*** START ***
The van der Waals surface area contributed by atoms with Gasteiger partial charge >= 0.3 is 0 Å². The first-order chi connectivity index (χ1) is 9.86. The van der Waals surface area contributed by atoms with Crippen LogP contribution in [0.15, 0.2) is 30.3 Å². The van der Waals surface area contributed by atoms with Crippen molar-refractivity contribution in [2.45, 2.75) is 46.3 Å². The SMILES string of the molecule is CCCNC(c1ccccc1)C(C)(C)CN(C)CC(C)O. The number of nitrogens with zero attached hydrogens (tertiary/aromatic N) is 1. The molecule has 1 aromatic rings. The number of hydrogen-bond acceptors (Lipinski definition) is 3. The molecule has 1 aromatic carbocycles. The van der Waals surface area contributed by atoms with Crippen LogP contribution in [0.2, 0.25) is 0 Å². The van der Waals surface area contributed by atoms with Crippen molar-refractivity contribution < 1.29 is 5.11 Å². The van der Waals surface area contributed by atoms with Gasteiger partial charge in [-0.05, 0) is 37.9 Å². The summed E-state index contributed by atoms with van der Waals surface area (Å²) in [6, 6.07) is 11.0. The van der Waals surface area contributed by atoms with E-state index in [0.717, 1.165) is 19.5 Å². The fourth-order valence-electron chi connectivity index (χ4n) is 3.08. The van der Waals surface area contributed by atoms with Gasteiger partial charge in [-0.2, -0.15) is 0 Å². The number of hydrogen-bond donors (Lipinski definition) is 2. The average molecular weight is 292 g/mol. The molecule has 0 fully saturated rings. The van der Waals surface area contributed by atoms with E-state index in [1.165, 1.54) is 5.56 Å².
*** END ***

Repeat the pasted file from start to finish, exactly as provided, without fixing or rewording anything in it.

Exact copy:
The van der Waals surface area contributed by atoms with Gasteiger partial charge >= 0.3 is 0 Å². The first-order chi connectivity index (χ1) is 9.86. The van der Waals surface area contributed by atoms with Crippen LogP contribution in [0.15, 0.2) is 30.3 Å². The van der Waals surface area contributed by atoms with Crippen molar-refractivity contribution in [2.45, 2.75) is 46.3 Å². The SMILES string of the molecule is CCCNC(c1ccccc1)C(C)(C)CN(C)CC(C)O. The number of nitrogens with zero attached hydrogens (tertiary/aromatic N) is 1. The molecule has 1 aromatic rings. The number of hydrogen-bond acceptors (Lipinski definition) is 3. The molecule has 1 aromatic carbocycles. The van der Waals surface area contributed by atoms with Crippen LogP contribution in [0.2, 0.25) is 0 Å². The van der Waals surface area contributed by atoms with Crippen molar-refractivity contribution < 1.29 is 5.11 Å². The van der Waals surface area contributed by atoms with Gasteiger partial charge in [-0.05, 0) is 37.9 Å². The summed E-state index contributed by atoms with van der Waals surface area (Å²) in [6, 6.07) is 11.0. The van der Waals surface area contributed by atoms with E-state index in [0.717, 1.165) is 19.5 Å². The fourth-order valence-electron chi connectivity index (χ4n) is 3.08. The van der Waals surface area contributed by atoms with Gasteiger partial charge in [-0.2, -0.15) is 0 Å². The number of hydrogen-bond donors (Lipinski definition) is 2. The average molecular weight is 292 g/mol. The molecule has 0 fully saturated rings. The van der Waals surface area contributed by atoms with E-state index in [1.165, 1.54) is 5.56 Å².